Here, the government of India made provisions to bring privileged and underprivileged at par at education and occupation, it should also take step to decline this gap of wealth disparity among the population of India.

Further, Article 19(g)[16] of Constitution of India provides for the freedom to carry on any profession, occupation, trade or business. This is note that one enter into any profession, occupation, trade or business to earn an income or wealth for oneself and person dependant on them. Now, as mentioned earlier that 10% of the population of India holds 77.4% of resources than how would the rest earn a decent wealth out of the remaining 22.6% of resources. Here, the responsibility is of the Government of India to make efforts so that the resources should be made available for everyone equally based on their skills and abilities because a mantra of socialism is:

“From each according to his ability, to each according to his contribution.” 

Apart from this, the Constitution of India also provides for the Article 21[17] i.e. right to life and liberty. Here, the life means the life of humans with liberty and dignity. Now, the liberty and dignity is in itself are big terms and big goals to achieve by any government to provide for its citizens. Right to dignity also include equal right over the resources of a nation. And right to life which is guaranteed by Article 21[18] also includes the right to livelihood[19]. Livelihood includes the money to pay for necessities of a person which include food, shelter, health, education, etc. In a country where 90% people have to live or make their livelihood on less then 3/4th of the country’s resources than how can one imagine that these 90% would have an equal opportunity to make a living? Hence, it won’t be wrong to say that this economic disparity leads to a violation of right to livelihood of the 90% people who have access to only less than 3/4th of the nation’s resources.

Fundamental rights in the Constitution of India are the security against the state that means the state cannot encroach upon the fundamental rights of a person nor it can violate these rights of any person. As held by a constitutional bench in the Basheshar Nath vs CIT[20] :

“when the rights conferred are put on a high pedestal and are given the status of fundamental rights, which though embodied in the Constitution itself are in express terms distinguished from the other constitutional rights…, they are absolutely inviolable save as expressly enacted in the Constitution and cannot be waived by a citizen.”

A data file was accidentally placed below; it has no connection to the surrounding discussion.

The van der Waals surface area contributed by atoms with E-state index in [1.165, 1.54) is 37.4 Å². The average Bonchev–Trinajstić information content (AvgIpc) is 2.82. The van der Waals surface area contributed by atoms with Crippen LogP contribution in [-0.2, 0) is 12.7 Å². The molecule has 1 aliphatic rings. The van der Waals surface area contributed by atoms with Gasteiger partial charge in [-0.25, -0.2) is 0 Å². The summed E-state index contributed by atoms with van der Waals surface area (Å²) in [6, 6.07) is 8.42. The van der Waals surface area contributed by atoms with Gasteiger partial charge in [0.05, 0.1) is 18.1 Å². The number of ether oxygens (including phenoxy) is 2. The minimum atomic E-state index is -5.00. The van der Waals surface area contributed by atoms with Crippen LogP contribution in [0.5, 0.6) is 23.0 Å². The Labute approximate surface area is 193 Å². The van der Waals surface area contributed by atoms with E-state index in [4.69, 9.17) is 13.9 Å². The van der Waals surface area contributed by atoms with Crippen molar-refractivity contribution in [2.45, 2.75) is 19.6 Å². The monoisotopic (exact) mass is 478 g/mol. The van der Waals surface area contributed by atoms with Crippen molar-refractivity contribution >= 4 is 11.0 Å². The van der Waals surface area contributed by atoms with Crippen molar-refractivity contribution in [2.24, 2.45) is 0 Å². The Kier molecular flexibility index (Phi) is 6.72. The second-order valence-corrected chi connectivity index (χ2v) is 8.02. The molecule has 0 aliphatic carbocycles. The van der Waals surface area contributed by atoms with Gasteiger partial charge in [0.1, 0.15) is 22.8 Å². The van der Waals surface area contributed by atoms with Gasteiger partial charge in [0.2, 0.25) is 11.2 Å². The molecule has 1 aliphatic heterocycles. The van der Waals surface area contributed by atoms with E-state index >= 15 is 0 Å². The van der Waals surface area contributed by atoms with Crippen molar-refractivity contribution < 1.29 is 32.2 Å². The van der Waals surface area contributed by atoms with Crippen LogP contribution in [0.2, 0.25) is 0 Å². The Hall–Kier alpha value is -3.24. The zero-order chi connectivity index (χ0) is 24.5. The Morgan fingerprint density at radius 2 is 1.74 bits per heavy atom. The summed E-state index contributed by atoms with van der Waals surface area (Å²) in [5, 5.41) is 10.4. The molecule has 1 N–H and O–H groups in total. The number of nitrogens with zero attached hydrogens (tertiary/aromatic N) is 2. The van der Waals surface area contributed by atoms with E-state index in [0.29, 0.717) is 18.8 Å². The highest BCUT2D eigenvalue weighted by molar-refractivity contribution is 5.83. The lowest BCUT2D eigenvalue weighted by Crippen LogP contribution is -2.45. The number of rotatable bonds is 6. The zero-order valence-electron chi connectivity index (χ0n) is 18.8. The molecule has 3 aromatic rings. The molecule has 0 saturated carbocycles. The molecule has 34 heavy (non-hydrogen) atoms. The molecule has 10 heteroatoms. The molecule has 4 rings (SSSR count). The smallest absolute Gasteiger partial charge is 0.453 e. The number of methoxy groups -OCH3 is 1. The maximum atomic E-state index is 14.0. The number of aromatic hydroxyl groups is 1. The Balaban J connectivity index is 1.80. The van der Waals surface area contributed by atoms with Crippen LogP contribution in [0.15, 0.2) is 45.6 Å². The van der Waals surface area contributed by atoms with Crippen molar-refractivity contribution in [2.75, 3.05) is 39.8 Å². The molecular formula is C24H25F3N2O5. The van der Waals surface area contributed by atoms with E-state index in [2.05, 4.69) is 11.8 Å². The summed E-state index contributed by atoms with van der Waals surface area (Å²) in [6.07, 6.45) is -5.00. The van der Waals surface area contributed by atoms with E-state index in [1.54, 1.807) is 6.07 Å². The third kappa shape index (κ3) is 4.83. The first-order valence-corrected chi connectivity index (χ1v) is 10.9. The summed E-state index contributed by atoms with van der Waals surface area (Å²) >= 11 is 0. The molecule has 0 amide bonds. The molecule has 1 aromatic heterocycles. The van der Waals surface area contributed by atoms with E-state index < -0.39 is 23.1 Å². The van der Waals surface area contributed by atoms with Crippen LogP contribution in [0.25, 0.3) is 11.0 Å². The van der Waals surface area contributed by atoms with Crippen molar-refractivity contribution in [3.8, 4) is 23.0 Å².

This clearly implies that the fundamental rights cannot be waived. Then how would such a right i.e., right to livelihood and dignity under Article 21[21], right to equality under Article 14[22], 15[23], 16[24] and right to profession, occupation, trade and business under Article 19(1)(g)[25] which is being caused by the economic disparity in the country be assumed to be waived by the people and the government is not taking initiative to limit the disparity or to provide more resources which are concentrated by top 10% of the people in the country.

It is also the duty and obligation of the state to make available the concentrated resources to the rest of its

 citizens. Because the basic framework of socialism is to provide a decent standard of life to the working people and especially provide security from cradle to grave[26].

The government of India is providing food at subsidized prices through public distribution system under The National Food Securities Act, 2013 to the eligible households under Section 10[27]. The preamble of the Act reads:

An Act to provide for food and nutritional security in human life cycle approach, by ensuring access to adequate quantity of quality food at affordable prices to people to live a life with dignity and for matters connected therewith or incidental thereto”.

From the above mentioned act this can be noted down that if the government can make efforts to make food available to masses at subsidized prices it should also take steps to make the wealth of the nation available to masses of people. As rightly said a mantra of socialism is:

“From each according to his ability, to each according to his contribution.”

In Samantha vs. State of Andhra Pradesh[28] the Supreme Court has stated while defining socialism “Establishment of the Egalitarian social Order through the rule of law is the basic structure of the constitution”. The Court laid emphasis on social justice so as to attain substantial degree of social, economic and political equality. The court, to bring about the distribution of material resources of the country and to serve common good furthered the idea of distributive justice.

Hence, the responsibility rests on the legislature to enact a law which can attack the concentration of wealth by one entity and the wealth should flow in the economy and most of the people of the country would have a fair chance to earn and make their livelihood as per their ability and contribution.

[1] (1973) 4 SCC 225

[2] Secretary, H.S.E.B vs Suresh & Ors dated 04/04/1999

[3] as on 28 May 05:10 PM IST

[4] By Jitendra Last Updated: Monday 17 August 2015

[5] Updated: 23 Oct 2018, 06:27 AM IST

[6]  Equality before law:- The State shall not deny to any person equality before the law or the equal protection of the laws within the territory of India

[7] Supra

[8]  T.M.A.Pai Foundation & Ors vs State Of Karnataka & Ors 2002 (8) SCC 481

[9]  Supra

[10]  Supra

[11]  Supra

[12]  Supra

[13]  Supra

[14]  Jan 14, 2019 05:50 PM IST

[15]  AIR 1993 SC 477

[16]   Freedom to practise any profession, or to carry on any occupation, trade or business

[17]  No person shall be deprived of his life or personal liberty except according to procedure established by law

[18]  Supra

[19]  Olga Tellis & Ors vs Bombay Municipal Corporation 1986 AIR 180

[20]  1959 AIR 149

[21]  Supra

[22]  Supra

[23]  Supra

[24] Supra

[25]  Supra

[26]  D.S. Nakara & Others vs Union Of India 1983 AIR 130

[27]  Section 10: State Government to prepare guidelines and to identify priority households.

[28] Appeal (civil)  4601-02 of 1997

Cite as: Swati Rani, Socialism in India: Myth or Reality, 1 Int’l J. of Legal Sci. and Inno. 2 (2019)